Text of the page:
The California Supreme Court on Monday upheld a state regulation that aims to give homeowners a more accurate insurance quote for replacing homes destroyed or damaged in wildfires.
The state’s insurance commissioner had the power to issue the 2011 regulation, a unanimous court said, rejecting a legal challenge by The Association of California Insurance Companies that argued that the commissioner exceeded his authority granted by the state Legislature.
The association is challenging the regulation on two other legal fronts that the California Supreme Court did not address, so the regulation still faces possible invalidation.
Association President Mark Sektnan said in a statement the commissioner had overreached, and the court’s opinion “does not accurately reflect the Legislature’s intent.”
He was joined in the statement by Kara Cross, general counsel of the Personal Insurance Federation of California.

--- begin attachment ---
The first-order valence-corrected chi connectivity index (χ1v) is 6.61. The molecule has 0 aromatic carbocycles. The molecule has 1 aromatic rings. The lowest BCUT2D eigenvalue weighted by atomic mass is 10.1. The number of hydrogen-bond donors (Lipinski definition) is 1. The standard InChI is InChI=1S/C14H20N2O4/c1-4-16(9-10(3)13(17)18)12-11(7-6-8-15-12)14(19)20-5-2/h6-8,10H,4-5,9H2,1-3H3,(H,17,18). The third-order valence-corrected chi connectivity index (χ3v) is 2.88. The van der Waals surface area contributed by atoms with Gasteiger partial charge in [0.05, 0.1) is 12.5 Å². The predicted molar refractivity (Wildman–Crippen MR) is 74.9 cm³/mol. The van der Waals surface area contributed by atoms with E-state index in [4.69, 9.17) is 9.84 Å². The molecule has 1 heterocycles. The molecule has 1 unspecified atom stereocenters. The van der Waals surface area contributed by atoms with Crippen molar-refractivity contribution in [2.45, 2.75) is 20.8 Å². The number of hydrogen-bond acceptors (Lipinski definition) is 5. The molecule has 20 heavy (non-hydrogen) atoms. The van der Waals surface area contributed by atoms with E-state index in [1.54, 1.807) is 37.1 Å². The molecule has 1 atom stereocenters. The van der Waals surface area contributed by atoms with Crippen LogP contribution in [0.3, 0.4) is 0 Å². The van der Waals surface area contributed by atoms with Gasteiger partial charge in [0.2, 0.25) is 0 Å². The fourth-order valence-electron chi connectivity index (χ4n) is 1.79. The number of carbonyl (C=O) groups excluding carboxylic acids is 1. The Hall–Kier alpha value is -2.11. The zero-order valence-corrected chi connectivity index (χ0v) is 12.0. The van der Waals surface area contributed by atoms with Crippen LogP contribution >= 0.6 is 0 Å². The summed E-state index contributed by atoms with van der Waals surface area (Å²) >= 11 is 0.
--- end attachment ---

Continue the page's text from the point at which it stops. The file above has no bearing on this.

The regulation requires insurers to include costs such as demolition and debris removal when providing homeowners with estimates of how much it would cost to replace their homes.
It came after complaints that homes destroyed in wildfires were underinsured – sometimes by hundreds of thousands of dollars each – because insurers had not presented complete replacement costs.
Insurers were accused of purposely underestimating those costs to provide artificially low premiums.
The California Supreme Court said state law gives the insurance commissioner “broad authority” to create rules and regulations to carry out the prohibition on untrue, deceptive or misleading insurance statements. The ruling overturned lower court decisions.
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